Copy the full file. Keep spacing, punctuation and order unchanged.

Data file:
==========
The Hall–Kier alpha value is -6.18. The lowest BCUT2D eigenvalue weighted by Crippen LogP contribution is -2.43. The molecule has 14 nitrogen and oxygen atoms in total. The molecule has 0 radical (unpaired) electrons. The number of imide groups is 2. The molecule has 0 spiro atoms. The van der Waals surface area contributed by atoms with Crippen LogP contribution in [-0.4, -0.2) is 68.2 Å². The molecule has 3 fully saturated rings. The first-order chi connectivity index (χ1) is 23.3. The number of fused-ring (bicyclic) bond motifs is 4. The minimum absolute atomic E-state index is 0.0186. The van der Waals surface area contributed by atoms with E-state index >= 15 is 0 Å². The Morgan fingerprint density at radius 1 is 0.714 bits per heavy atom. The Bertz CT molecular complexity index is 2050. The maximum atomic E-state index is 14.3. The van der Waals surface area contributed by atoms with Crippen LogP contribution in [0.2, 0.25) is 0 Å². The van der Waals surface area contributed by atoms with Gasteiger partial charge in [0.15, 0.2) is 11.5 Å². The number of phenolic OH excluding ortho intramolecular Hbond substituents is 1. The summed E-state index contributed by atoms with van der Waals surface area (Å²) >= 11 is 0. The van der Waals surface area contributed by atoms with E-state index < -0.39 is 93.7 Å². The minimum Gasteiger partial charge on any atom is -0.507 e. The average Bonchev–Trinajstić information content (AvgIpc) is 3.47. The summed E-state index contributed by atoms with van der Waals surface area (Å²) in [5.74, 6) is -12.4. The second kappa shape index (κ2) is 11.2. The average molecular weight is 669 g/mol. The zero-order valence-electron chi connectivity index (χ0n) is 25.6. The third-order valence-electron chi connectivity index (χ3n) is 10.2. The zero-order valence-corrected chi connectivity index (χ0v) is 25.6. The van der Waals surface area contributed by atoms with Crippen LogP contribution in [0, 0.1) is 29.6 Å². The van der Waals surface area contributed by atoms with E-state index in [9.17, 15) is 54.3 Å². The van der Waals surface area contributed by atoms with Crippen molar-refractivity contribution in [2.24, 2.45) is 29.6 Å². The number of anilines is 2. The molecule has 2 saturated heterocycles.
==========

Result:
The Hall–Kier alpha value is -6.18. The lowest BCUT2D eigenvalue weighted by Crippen LogP contribution is -2.43. The molecule has 14 nitrogen and oxygen atoms in total. The molecule has 0 radical (unpaired) electrons. The number of imide groups is 2. The molecule has 0 spiro atoms. The van der Waals surface area contributed by atoms with Crippen LogP contribution in [-0.4, -0.2) is 68.2 Å². The molecule has 3 fully saturated rings. The first-order chi connectivity index (χ1) is 23.3. The number of fused-ring (bicyclic) bond motifs is 4. The minimum absolute atomic E-state index is 0.0186. The van der Waals surface area contributed by atoms with E-state index >= 15 is 0 Å². The Morgan fingerprint density at radius 1 is 0.714 bits per heavy atom. The Bertz CT molecular complexity index is 2050. The maximum atomic E-state index is 14.3. The van der Waals surface area contributed by atoms with Crippen LogP contribution in [0.2, 0.25) is 0 Å². The van der Waals surface area contributed by atoms with Gasteiger partial charge in [0.15, 0.2) is 11.5 Å². The number of phenolic OH excluding ortho intramolecular Hbond substituents is 1. The summed E-state index contributed by atoms with van der Waals surface area (Å²) >= 11 is 0. The van der Waals surface area contributed by atoms with E-state index < -0.39 is 93.7 Å². The minimum Gasteiger partial charge on any atom is -0.507 e. The average Bonchev–Trinajstić information content (AvgIpc) is 3.47. The summed E-state index contributed by atoms with van der Waals surface area (Å²) in [5.74, 6) is -12.4. The second kappa shape index (κ2) is 11.2. The average molecular weight is 669 g/mol. The zero-order valence-electron chi connectivity index (χ0n) is 25.6. The third-order valence-electron chi connectivity index (χ3n) is 10.2. The zero-order valence-corrected chi connectivity index (χ0v) is 25.6. The van der Waals surface area contributed by atoms with Crippen LogP contribution in [0, 0.1) is 29.6 Å². The van der Waals surface area contributed by atoms with E-state index in [9.17, 15) is 54.3 Å². The van der Waals surface area contributed by atoms with Crippen molar-refractivity contribution in [2.24, 2.45) is 29.6 Å². The number of anilines is 2. The molecule has 2 saturated heterocycles.